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Food Stamp Cuts Make Thanksgiving Meals Harder To Buy

About 900,000 Hoosiers saw reductions to their food stamp benefits earlier this month.

food pantry

Photo: Jashin Lin

Hoosiers on food stamps will have less money to spend because of reductions that took effect Nov. 1.

Food stamp reductions that took effect at the beginning of this month are making it a little harder for thousands of Hoosiers to put a Thanksgiving meal on their tables.

Farm Bureau Federation estimates the average cost of a 10-person Thanksgiving meal this year will be $49. It doesn’t sound like much, but for over 900,000 Hoosiers who saw their benefits cut by about 5 percent this year, it could mean stretching their dollars farther than they can go.

“You know, people are still going to be hungry, and they’re still going to have to go somewhere to get food,” says Lawrence Interfaith Endeavor Co-Director Donnie Hall.

He says his food pantry has been significantly busier in the last few months. On a crowded day, he sees up to 28 families.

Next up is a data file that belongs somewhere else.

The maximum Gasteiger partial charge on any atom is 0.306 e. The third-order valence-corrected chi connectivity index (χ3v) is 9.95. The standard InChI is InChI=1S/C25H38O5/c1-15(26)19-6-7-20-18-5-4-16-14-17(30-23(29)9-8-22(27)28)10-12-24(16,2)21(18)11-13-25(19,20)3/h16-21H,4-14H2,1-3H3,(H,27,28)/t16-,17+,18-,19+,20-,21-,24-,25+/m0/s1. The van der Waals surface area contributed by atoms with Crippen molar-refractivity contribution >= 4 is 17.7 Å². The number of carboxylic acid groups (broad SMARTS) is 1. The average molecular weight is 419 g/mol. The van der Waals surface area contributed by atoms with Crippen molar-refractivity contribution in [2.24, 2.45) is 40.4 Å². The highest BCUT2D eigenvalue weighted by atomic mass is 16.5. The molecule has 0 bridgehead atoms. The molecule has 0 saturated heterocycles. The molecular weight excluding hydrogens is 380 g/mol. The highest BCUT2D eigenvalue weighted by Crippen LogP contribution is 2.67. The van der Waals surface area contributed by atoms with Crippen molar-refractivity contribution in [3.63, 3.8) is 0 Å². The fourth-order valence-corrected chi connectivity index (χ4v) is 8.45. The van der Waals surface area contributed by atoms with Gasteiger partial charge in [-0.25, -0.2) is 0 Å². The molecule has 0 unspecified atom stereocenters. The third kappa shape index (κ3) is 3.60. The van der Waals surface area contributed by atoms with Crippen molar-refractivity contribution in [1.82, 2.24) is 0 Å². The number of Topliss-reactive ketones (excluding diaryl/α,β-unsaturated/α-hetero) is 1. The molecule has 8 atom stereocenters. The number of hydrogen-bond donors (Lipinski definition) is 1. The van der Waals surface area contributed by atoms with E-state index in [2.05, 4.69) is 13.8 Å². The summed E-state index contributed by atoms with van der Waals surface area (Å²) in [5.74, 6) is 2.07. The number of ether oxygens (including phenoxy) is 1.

“I would think part of the reason we’re more busy is because of the government’s decision to cut back on food stamps,” he says. “If they’re receiving less money on their food stamps, chances are they’re going to look somewhere else to pick up for that. So it just makes sense that we would be busier – and we are busier.”

And he expects even more people visiting the food bank as Thanksgiving nears.

The average food stamp recipient receives about $130 a month, which comes out at about $1.50 per meal. For that 10-person, $49 Thanksgiving dinner, the cost per person comes out to three times that $1.50.

Add the food stamp cuts on top of that, and Thanksgiving can be extremely tight financially.

Hall says his food pantry should have enough food to keep up with demand this year, but he also advises families to bargain hunt and wait for sales to bring some of the food costs down.

Jashin Lin

Jashin Lin is a reporter/videographer for WFIU and WTIU news. She has previously worked as a videographer/web producer for MO.gov and as a reporter/videographer for the College of Engineering at the University of Missouri-Columbia. She studied multimedia journalism and information technology at the University of Missouri-Columbia. You can follow her on Twitter @jashinlin.

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